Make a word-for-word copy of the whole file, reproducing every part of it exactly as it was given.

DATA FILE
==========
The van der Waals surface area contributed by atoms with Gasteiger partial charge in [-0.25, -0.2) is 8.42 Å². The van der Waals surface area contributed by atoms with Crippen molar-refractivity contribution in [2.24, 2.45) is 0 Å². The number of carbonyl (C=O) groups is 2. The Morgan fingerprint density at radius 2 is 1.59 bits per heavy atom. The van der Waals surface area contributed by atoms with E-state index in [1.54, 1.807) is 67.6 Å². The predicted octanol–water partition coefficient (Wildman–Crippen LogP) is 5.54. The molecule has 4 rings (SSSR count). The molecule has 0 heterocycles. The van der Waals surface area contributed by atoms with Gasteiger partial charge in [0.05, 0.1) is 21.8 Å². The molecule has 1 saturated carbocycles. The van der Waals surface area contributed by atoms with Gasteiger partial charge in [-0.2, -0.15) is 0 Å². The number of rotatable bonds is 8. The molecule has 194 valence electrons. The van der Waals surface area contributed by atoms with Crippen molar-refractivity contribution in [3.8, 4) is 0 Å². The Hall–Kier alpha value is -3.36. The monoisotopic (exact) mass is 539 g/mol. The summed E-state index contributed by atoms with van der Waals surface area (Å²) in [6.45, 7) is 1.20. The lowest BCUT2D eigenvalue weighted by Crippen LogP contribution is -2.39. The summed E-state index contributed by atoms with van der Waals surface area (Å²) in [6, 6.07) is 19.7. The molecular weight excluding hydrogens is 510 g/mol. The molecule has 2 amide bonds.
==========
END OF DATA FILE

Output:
The van der Waals surface area contributed by atoms with Gasteiger partial charge in [-0.25, -0.2) is 8.42 Å². The van der Waals surface area contributed by atoms with Crippen molar-refractivity contribution in [2.24, 2.45) is 0 Å². The number of carbonyl (C=O) groups is 2. The Morgan fingerprint density at radius 2 is 1.59 bits per heavy atom. The van der Waals surface area contributed by atoms with E-state index in [1.54, 1.807) is 67.6 Å². The predicted octanol–water partition coefficient (Wildman–Crippen LogP) is 5.54. The molecule has 4 rings (SSSR count). The molecule has 0 heterocycles. The van der Waals surface area contributed by atoms with Gasteiger partial charge in [0.05, 0.1) is 21.8 Å². The molecule has 1 saturated carbocycles. The van der Waals surface area contributed by atoms with Gasteiger partial charge in [-0.2, -0.15) is 0 Å². The number of rotatable bonds is 8. The molecule has 194 valence electrons. The van der Waals surface area contributed by atoms with Crippen molar-refractivity contribution in [3.8, 4) is 0 Å². The Hall–Kier alpha value is -3.36. The monoisotopic (exact) mass is 539 g/mol. The summed E-state index contributed by atoms with van der Waals surface area (Å²) in [6.45, 7) is 1.20. The lowest BCUT2D eigenvalue weighted by Crippen LogP contribution is -2.39. The summed E-state index contributed by atoms with van der Waals surface area (Å²) in [6, 6.07) is 19.7. The molecular weight excluding hydrogens is 510 g/mol. The molecule has 2 amide bonds.